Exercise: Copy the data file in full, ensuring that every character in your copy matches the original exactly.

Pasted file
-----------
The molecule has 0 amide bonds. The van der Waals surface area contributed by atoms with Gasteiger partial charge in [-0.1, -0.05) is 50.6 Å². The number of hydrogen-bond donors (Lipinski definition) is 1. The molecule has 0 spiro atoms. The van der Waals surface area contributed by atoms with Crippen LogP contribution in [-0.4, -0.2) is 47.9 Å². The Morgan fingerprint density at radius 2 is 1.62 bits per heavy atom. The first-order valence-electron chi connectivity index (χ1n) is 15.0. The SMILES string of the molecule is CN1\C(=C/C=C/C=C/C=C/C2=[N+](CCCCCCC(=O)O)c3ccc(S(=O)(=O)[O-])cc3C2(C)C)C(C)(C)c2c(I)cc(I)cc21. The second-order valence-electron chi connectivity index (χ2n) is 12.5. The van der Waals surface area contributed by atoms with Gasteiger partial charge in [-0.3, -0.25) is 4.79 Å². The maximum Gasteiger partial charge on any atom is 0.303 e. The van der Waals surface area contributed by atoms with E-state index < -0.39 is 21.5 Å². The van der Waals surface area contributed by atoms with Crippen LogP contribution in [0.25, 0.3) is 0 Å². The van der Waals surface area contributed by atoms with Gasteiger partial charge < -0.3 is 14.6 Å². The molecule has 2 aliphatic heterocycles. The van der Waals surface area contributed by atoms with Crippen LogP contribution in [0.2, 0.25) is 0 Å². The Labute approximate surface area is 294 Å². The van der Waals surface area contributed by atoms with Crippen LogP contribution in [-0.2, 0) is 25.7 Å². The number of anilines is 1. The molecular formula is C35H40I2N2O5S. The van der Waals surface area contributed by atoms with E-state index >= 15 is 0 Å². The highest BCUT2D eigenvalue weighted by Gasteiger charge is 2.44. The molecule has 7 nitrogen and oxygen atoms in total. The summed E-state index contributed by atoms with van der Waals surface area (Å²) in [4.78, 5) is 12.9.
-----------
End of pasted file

The molecule has 0 amide bonds. The van der Waals surface area contributed by atoms with Gasteiger partial charge in [-0.1, -0.05) is 50.6 Å². The number of hydrogen-bond donors (Lipinski definition) is 1. The molecule has 0 spiro atoms. The van der Waals surface area contributed by atoms with Crippen LogP contribution in [-0.4, -0.2) is 47.9 Å². The Morgan fingerprint density at radius 2 is 1.62 bits per heavy atom. The first-order valence-electron chi connectivity index (χ1n) is 15.0. The SMILES string of the molecule is CN1\C(=C/C=C/C=C/C=C/C2=[N+](CCCCCCC(=O)O)c3ccc(S(=O)(=O)[O-])cc3C2(C)C)C(C)(C)c2c(I)cc(I)cc21. The second-order valence-electron chi connectivity index (χ2n) is 12.5. The van der Waals surface area contributed by atoms with Gasteiger partial charge in [-0.3, -0.25) is 4.79 Å². The maximum Gasteiger partial charge on any atom is 0.303 e. The van der Waals surface area contributed by atoms with E-state index < -0.39 is 21.5 Å². The van der Waals surface area contributed by atoms with Crippen LogP contribution in [0.25, 0.3) is 0 Å². The van der Waals surface area contributed by atoms with Gasteiger partial charge < -0.3 is 14.6 Å². The molecule has 2 aliphatic heterocycles. The van der Waals surface area contributed by atoms with Crippen LogP contribution in [0.2, 0.25) is 0 Å². The Labute approximate surface area is 294 Å². The van der Waals surface area contributed by atoms with Crippen LogP contribution in [-0.2, 0) is 25.7 Å². The number of anilines is 1. The molecular formula is C35H40I2N2O5S. The van der Waals surface area contributed by atoms with E-state index >= 15 is 0 Å². The highest BCUT2D eigenvalue weighted by Gasteiger charge is 2.44. The molecule has 7 nitrogen and oxygen atoms in total. The summed E-state index contributed by atoms with van der Waals surface area (Å²) in [4.78, 5) is 12.9.